in the Bible, right? Well, thanks largely to my frequent readership of Rachel Held Evans' blog and other voices, I have come to have a very different opinion about that. Especially since many scholars believe that the passages that conservatives interpret as being anti-homosexuality are actually referring to pedophilia and similar forms of abuse. Also, this video was especially enlightening. But possibly the biggest thing that shifted my thinking? The simple question: When did I decide to be straight? Ohhh, right. I didn't. Plus: I don't care anymore how other people live. 'Long as they're not causing harm to self or others,...I couldn't care less. Anyway, I'm so grateful I've changed in this way. There are people in my life today who I've come to care a great deal about who wouldn't be, if I hadn't changed my mind and heart.
  11. Take up yoga.
    Well, yoga was another thing forbidden by the IFB. The conservative Christian "party line," as I've heard it, is that yoga comes out of Hinduism and is therefore evil and that you're a) worshiping Hindu gods when you assume certain poses and b) inviting demons into your body and life when you sound an "om." I've even heard that "om" is the name of a specific demon. (How anybody would even "know" that, I have no idea.) Well, I now find all of that to be patently ridiculous. Worshiping is an act of the will; it's not like you can accidentally worship something. And as for "om"? A very experienced yoga teacher, when I asked what the deal with "om" was, said that the word itself doesn't mean anything; sounding it is just a way to experience vibration in the belly, chest, and head. I started practicing in June of this year, and I've come to love going to class. I've begun to see inklings of a difference it is making in my life, and that is very cool.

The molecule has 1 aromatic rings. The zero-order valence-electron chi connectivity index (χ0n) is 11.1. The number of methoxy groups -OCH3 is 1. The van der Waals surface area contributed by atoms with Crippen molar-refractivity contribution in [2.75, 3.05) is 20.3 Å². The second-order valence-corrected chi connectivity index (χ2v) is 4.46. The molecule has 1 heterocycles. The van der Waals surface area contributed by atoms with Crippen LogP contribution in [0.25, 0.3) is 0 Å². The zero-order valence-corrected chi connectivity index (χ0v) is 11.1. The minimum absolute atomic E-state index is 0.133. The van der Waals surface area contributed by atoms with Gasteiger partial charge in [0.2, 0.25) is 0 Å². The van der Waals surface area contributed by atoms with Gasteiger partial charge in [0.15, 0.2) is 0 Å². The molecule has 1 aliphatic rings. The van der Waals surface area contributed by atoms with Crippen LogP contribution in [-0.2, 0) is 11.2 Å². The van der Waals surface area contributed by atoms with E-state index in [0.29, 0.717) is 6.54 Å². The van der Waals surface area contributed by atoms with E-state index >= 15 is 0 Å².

And...a bonus one (since this one didn't occur until just after the 10-year mark passed): Have my own website. I don't remember when I first had the idea of having my own site, but it may've been because my old Internet service provider included some free website space with every account. I'd learned a little HTML in my work as a technical communicator, so I created one on that platform, but it was pretty rudimentary. It did, however, tell the story of Ron and me. Later, when I changed ISPs, that site went away. Then sometime within the last couple years, I discovered Wix, which allows people to create their own professional looking site without having to do any coding. And after a lot of thought and hard work, I finally have a site that I'm proud of and that once again tells my and Ron's story. Ladies and gentlemen, I give you...conniewinch.com:


So there you have it. Come to think of it,...I've done a lot!